Since hoteliers get the majority of their bookings through online channels, online reputation management is super important (check out our course to learn more). A whopping 148.3 million travel bookings are made online each year, and 4 out of 5 travelers start their travel planning online too.
Those travelers are coming across countless user reviews about your hotel through search engine results, review sites, social media pages and OTA listings. Did you know a hotel has an average of 238 reviews?
62% of TripAdvisor users have said that seeing management responses on reviews makes them more likely to book. Due to the fact that potential guests place so much importance on reviews, a negative one can effectively destroy your hotel's reputation.
As a result, hotels have threatened, charged and sued travelers for leaving bad reviews. Not the best solution, because all of those resulted in more negative exposure.
Some hotels struggle to come up with a suitable response to negative reviews, but it's really not that hard once you know the tricks (our lesson on positive reviews can help).
General tips for responding to negative reviews
Though it can be incredibly frustrating to get an unreasonable, negative review, you're going to have to deal with it. It's out there, and by responding you're showing readers that you care about resolving problems with your guests.
The first step for responding to a negative review should be to take a step back. In no case should your response be defensive! It may backfire horribly if you do, like it did for the owners of Amy's Baking Company in Arizona, who decided to post defensive statements on Facebook. The internet responded hilariously.
A good way to open your response is by thanking the guest for their feedback and apologizing for their negative experience. From there, you can offer any steps you need to take to resolve the problem.
You want to write personalized responses to each review (and not just the negative ones!). When possible, look to offer a solution to the problem, but take those conversation into a private space. Contact them directly if you can, or ask them to email you.
Sign off with your name and your position at the hotel. It's best if the hotel manager deals with review responses personally if possible.
Now let's dive into some specific responses you can write.
Negative review type 1: Bad customer experience
Most hotel customer service complaints revolve around the check-in or check-out process. As a hotel owner, you want to reassure the guest that you're looking into the matter and speaking to your staff about it to make sure it doesn't happen again.
This is how the Mercure Hotel in Sydney responded to a bad customer experience on TripAdvisor:
Hi Alex, thank you for your feedback. I was disappointed to read that you did not have a pleasant check-in experience and can assure you I will be personally investigating the matter. I know our front office team will do everything in their power to check our guests in as soon as possible however, on the occasion our guests arrive earlier than 2PM, it may require a few phone calls to our housekeeping team to clean the room.
This manager even offered a careful explanation for the guest's check-in delay, showing other readers this reviewer may have been partially at fault here, all while keeping a respectful tone.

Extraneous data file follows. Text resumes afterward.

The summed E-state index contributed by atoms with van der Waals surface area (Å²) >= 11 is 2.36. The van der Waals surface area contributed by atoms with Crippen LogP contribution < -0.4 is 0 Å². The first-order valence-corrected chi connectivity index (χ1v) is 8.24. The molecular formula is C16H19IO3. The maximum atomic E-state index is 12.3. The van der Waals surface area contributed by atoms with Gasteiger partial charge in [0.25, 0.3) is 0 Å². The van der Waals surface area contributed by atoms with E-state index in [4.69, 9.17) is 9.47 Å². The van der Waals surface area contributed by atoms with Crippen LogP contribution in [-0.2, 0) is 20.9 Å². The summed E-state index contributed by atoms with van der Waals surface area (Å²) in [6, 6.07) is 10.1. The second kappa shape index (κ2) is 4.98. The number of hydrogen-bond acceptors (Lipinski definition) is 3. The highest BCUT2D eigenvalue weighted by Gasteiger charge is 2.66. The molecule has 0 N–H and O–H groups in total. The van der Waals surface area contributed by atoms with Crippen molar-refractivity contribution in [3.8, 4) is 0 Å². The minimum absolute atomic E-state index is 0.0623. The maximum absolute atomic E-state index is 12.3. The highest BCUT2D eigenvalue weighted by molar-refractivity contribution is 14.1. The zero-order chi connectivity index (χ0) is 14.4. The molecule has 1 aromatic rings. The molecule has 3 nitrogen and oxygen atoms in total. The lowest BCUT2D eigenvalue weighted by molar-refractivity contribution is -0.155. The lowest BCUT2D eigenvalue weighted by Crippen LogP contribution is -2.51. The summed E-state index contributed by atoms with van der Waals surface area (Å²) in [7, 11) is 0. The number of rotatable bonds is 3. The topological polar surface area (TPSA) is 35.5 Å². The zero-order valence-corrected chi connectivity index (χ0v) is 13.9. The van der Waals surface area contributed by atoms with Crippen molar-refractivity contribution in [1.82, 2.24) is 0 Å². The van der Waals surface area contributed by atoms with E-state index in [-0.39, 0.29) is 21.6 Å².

Negative review type 2: Unclean rooms
Complaints of low standards of cleanliness are very similar to other staff complaints. A way to address this could be:
Reassure the guest – and potential other guests – that cleanliness is something you take very seriously (as you should) and that you are taking extra measures to get it right.
Negative review type 3: Noise
Noise is a common complaint that you often can't control as a hotelier. You might be near a busy road or pumping club, or guests in the room next door may be loud. It's still something reviewers are awfully vocal about. Here's how you might respond to such a review:
It would be great if you could offer a backup solution to noise, like earplugs, if this is a frequent complaint. Let guests know about it to prevent negative reviews, and bring it up when those reviews do come up to let people know you're doing everything to help and make them comfortable.
Negative review type 4: Mistakes
Mistakes happen, be it a mess-up at the front desk, a third-party booking provider, or simply a miscommunication with the guest.
If you haven't resolved the problem yet, you really need to get in touch with the guest directly. After that, you may write a response to let the outside world know it has been resolved.
Negative review type 5: Maintenance complaints
Sometimes stuff breaks down. Sometimes guests expect 5-star rooms on a backpackers' budget. In either case, they might go online to complain about your facilities.
What you could do here is really stress the value of their review, as it helps you identify where you could improve. You could say something like:
Bonus tip: Monitoring reviews
I hope these examples will get you started with replying to bad reviews. I wanted to share one last tip with you, and it's about monitoring reviews. TripAdvisor and Yelp both have an email service to notify you about new reviews, but how do you keep track of people talking about you in other online spaces?
Google Alerts is a simple, free tool you can use to monitor your online reputation. First you set up your email and how often you'd like to be notified: as it happens, at most once a day, or once a week. Then just type in the name and location of your hotel as a keyword, for example: "Ohla Hotel Barcelona". (Don't leave out the quotation marks!)
Google will then send an alert to your email address every time your keyword is mentioned anywhere on the web. It's pretty handy, because then you can reply in a timely manner. Too easy!
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